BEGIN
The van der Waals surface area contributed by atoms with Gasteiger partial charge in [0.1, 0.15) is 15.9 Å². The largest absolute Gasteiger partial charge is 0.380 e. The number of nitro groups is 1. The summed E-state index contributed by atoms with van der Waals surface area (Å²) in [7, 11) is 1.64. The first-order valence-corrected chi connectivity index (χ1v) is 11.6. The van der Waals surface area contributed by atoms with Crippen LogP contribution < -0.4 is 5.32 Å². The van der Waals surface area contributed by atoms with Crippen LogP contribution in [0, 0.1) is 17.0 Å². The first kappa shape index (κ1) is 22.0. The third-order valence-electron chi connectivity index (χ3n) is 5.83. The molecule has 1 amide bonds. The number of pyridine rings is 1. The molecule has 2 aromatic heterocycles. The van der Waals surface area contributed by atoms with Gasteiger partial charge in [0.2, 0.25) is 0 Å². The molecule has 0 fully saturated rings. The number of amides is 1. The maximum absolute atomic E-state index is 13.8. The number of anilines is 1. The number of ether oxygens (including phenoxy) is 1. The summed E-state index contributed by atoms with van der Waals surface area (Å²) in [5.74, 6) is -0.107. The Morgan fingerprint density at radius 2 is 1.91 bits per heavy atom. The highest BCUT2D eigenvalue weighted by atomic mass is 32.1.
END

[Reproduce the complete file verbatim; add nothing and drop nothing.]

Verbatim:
The van der Waals surface area contributed by atoms with Gasteiger partial charge in [0.1, 0.15) is 15.9 Å². The largest absolute Gasteiger partial charge is 0.380 e. The number of nitro groups is 1. The summed E-state index contributed by atoms with van der Waals surface area (Å²) in [7, 11) is 1.64. The first-order valence-corrected chi connectivity index (χ1v) is 11.6. The van der Waals surface area contributed by atoms with Crippen LogP contribution < -0.4 is 5.32 Å². The van der Waals surface area contributed by atoms with Crippen LogP contribution in [0, 0.1) is 17.0 Å². The first kappa shape index (κ1) is 22.0. The third-order valence-electron chi connectivity index (χ3n) is 5.83. The molecule has 1 amide bonds. The number of pyridine rings is 1. The molecule has 2 aromatic heterocycles. The van der Waals surface area contributed by atoms with Gasteiger partial charge in [0.2, 0.25) is 0 Å². The molecule has 0 fully saturated rings. The number of amides is 1. The maximum absolute atomic E-state index is 13.8. The number of anilines is 1. The number of ether oxygens (including phenoxy) is 1. The summed E-state index contributed by atoms with van der Waals surface area (Å²) in [5.74, 6) is -0.107. The Morgan fingerprint density at radius 2 is 1.91 bits per heavy atom. The highest BCUT2D eigenvalue weighted by atomic mass is 32.1.